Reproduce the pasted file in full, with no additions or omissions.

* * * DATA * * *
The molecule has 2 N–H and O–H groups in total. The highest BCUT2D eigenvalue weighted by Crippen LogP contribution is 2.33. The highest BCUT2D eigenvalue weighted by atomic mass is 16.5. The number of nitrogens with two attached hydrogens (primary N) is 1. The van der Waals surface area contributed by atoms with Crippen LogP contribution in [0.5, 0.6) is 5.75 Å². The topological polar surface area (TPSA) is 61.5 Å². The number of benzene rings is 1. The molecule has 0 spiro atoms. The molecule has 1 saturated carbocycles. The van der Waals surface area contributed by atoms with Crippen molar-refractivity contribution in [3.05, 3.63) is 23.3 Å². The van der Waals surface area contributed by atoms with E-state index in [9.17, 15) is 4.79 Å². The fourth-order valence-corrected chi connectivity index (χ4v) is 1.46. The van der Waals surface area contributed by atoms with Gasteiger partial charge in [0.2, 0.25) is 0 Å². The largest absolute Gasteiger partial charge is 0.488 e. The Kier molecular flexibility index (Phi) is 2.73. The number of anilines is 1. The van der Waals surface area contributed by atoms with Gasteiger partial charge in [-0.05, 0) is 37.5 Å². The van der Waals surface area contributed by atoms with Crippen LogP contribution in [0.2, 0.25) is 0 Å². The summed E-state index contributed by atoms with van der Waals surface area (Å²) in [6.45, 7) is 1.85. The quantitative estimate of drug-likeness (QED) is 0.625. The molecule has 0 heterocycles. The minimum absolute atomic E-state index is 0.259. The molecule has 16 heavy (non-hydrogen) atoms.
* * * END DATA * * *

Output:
The molecule has 2 N–H and O–H groups in total. The highest BCUT2D eigenvalue weighted by Crippen LogP contribution is 2.33. The highest BCUT2D eigenvalue weighted by atomic mass is 16.5. The number of nitrogens with two attached hydrogens (primary N) is 1. The van der Waals surface area contributed by atoms with Crippen LogP contribution in [0.5, 0.6) is 5.75 Å². The topological polar surface area (TPSA) is 61.5 Å². The number of benzene rings is 1. The molecule has 0 spiro atoms. The molecule has 1 saturated carbocycles. The van der Waals surface area contributed by atoms with Crippen molar-refractivity contribution in [3.05, 3.63) is 23.3 Å². The van der Waals surface area contributed by atoms with E-state index in [9.17, 15) is 4.79 Å². The fourth-order valence-corrected chi connectivity index (χ4v) is 1.46. The van der Waals surface area contributed by atoms with Gasteiger partial charge in [0.2, 0.25) is 0 Å². The largest absolute Gasteiger partial charge is 0.488 e. The Kier molecular flexibility index (Phi) is 2.73. The number of anilines is 1. The van der Waals surface area contributed by atoms with Gasteiger partial charge in [-0.05, 0) is 37.5 Å². The van der Waals surface area contributed by atoms with Crippen LogP contribution in [0.2, 0.25) is 0 Å². The summed E-state index contributed by atoms with van der Waals surface area (Å²) in [6.45, 7) is 1.85. The quantitative estimate of drug-likeness (QED) is 0.625. The molecule has 0 heterocycles. The minimum absolute atomic E-state index is 0.259. The molecule has 16 heavy (non-hydrogen) atoms.